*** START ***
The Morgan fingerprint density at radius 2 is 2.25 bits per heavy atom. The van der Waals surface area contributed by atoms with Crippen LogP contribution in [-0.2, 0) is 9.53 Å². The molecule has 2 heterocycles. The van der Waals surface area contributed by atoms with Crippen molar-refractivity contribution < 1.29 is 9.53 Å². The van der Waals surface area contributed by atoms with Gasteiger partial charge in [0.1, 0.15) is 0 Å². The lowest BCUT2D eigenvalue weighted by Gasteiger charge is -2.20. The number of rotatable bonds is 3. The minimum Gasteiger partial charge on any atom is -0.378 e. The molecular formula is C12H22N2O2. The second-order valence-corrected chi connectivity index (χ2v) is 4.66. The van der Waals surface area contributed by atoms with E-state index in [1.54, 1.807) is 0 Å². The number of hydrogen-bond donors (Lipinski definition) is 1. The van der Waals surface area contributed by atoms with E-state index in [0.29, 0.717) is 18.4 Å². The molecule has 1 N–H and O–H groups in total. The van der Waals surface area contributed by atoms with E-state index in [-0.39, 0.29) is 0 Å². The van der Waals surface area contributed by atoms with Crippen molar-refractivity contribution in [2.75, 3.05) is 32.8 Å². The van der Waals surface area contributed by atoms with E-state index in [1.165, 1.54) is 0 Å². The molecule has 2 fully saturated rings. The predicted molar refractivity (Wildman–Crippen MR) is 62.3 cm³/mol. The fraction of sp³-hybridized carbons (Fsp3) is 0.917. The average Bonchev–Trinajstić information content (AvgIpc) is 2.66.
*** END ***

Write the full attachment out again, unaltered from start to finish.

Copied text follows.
The Morgan fingerprint density at radius 2 is 2.25 bits per heavy atom. The van der Waals surface area contributed by atoms with Crippen LogP contribution in [-0.2, 0) is 9.53 Å². The molecule has 2 heterocycles. The van der Waals surface area contributed by atoms with Crippen molar-refractivity contribution < 1.29 is 9.53 Å². The van der Waals surface area contributed by atoms with Gasteiger partial charge in [0.1, 0.15) is 0 Å². The lowest BCUT2D eigenvalue weighted by Gasteiger charge is -2.20. The number of rotatable bonds is 3. The minimum Gasteiger partial charge on any atom is -0.378 e. The molecular formula is C12H22N2O2. The second-order valence-corrected chi connectivity index (χ2v) is 4.66. The van der Waals surface area contributed by atoms with E-state index in [1.54, 1.807) is 0 Å². The number of hydrogen-bond donors (Lipinski definition) is 1. The van der Waals surface area contributed by atoms with E-state index in [0.29, 0.717) is 18.4 Å². The molecule has 1 N–H and O–H groups in total. The van der Waals surface area contributed by atoms with E-state index in [-0.39, 0.29) is 0 Å². The van der Waals surface area contributed by atoms with Crippen molar-refractivity contribution in [2.75, 3.05) is 32.8 Å². The van der Waals surface area contributed by atoms with E-state index in [1.165, 1.54) is 0 Å². The molecule has 2 fully saturated rings. The predicted molar refractivity (Wildman–Crippen MR) is 62.3 cm³/mol. The fraction of sp³-hybridized carbons (Fsp3) is 0.917. The average Bonchev–Trinajstić information content (AvgIpc) is 2.66.